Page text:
If you are in the process of considering outsourcing some aspects of your company´s business activities you are probably using the Internet to do some level of investigation. This might include basic topics, what to do and don´t do, success and horror stories, vendors, checklists, etc. In your process of investigation you may run into the concept of “transparency”, an often abused business term with increasingly nasty political overtones if one spends any time observing the emotionally charged election season in the US. If you choose to look up the term of “transparency” in a dictionary you will get a lot of different contexts based on its type of use (politics, business, media, financial, etc.) but for this discussion let us simply focus on business. In this context as related to call-center outsourcing, let us view transparency as a management philosophy that minimizes barriers of communication to facilitate the flow of information between the outsourcing provider and the client.
In particularly you will likely find that “transparency” or “transparent” are commonly used marketing terms used by call-center outsourcing providers. Why? As a basic starting point, the outsourcing providers know that if you have little experience in outsourcing, you will likely be “uncomfortable” with the thought of letting go of part or all of the basic business process. Business managers by nature like control (i.e., manage) of the resources in the business process. So, the call-center outsourcer wants to alleviate the uncomfortable feeling of the decision-making by offering a “full-disclosure” of who, what, how, and when. The call-center outsourcing provider wants you to have the warm fuzzy feeling that by opening up the clothes, by working together as a trusted teammate, things won´t be as bad as you fear. If you have previous experience in outsourcing, the same still applies, but for substantially different reasons. In the latter case, you have been burnt at least once in the outsourcing business relationship. Things were not as they seemed and did not go as advertised. You now an instinctive ability to smell if things aren´t right and thus the call-center outsourcer, acknowledging that experience, wants to “share the pain”, to verbalize what didn´t go right, to let you know that they are going to be different and that this time it will be much better.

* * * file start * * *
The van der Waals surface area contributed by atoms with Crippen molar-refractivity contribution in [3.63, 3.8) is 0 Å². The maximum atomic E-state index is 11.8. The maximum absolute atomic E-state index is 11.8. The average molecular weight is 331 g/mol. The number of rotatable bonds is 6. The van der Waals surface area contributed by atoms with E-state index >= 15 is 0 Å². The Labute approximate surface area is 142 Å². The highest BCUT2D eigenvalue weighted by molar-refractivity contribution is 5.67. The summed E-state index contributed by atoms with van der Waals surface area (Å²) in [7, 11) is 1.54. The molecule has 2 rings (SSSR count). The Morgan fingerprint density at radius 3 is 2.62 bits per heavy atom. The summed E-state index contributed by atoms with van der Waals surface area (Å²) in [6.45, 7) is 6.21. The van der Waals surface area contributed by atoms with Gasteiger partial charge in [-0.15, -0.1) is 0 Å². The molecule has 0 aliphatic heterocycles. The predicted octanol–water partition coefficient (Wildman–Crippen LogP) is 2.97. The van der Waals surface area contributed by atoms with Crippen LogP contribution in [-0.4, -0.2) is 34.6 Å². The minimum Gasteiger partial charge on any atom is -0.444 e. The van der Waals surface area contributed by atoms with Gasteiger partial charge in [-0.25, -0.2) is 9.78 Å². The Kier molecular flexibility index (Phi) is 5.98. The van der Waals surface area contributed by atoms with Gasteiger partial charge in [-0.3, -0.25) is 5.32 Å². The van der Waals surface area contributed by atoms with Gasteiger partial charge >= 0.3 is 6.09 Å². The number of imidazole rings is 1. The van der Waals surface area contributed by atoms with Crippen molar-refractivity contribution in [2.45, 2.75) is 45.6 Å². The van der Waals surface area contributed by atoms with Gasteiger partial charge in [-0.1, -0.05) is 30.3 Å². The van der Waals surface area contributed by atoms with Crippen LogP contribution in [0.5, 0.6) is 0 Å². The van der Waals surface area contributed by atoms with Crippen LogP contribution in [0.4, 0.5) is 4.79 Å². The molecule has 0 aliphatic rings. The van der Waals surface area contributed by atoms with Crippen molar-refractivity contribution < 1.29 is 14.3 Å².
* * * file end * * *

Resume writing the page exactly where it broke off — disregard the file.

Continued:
What do most businesses desire once they have made a decision to outsource? They want to reduce their costs, improve the quality, focus on core strengths, increase revenue/profitability and be more competitive. They basically want more for less with maybe a good surprise thrown in.
OK., so how do the call-center outsourcers provide transparency, to give you that good surprise? Some examples include: allowing you to interview and select the personnel assigned to your business process: listening to your agents talking to your customers whenever you want; conference calls and status reports with your assigned team; voice recordings of your agents and customers to listen to, access to production reports by agent to determine levels of productivity, access to outsourcer vendor management in real-time (chat), etc. These tools provide a means to facilitate the communication and accountability (transparency) of the personnel assigned to your outsourcing process. They provide a sense of “control” and direct involvement to the client of the outsourcing personnel and the process.
If transparency offers the perception of a higher likelihood of success, what would be the ideal outsourcing process for your needs? It is perhaps easiest to think of it from the vantage point if you were managing the process internally, that is, that you are NOT GOING to outsource the process. You know the process, you have the infrastructure, you choose the personnel, you determine the metrics for evaluation, you select the forms of monitoring and reporting, etc. If cost, time and management bandwidth were not considerations, you would probably not outsource. Given that is not the case, you would do all the above, with the exception of the daily management of personnel and associated costs. It is primarily the labor component in the business process that gets outsourced (and possibly infrastructure costs), with the assumption that the difference in labor and infrastructure costs is sufficient to justify the outsourcing decision.
In a good outsourcing transparency model, your outsourcing provider replicates the process with the personnel assigned having your company´s logo stamped to their foreheads. They walk and talk your company´s language to your company´s customers, but are simply located in another location, with the labor costs and management assumed by a third party.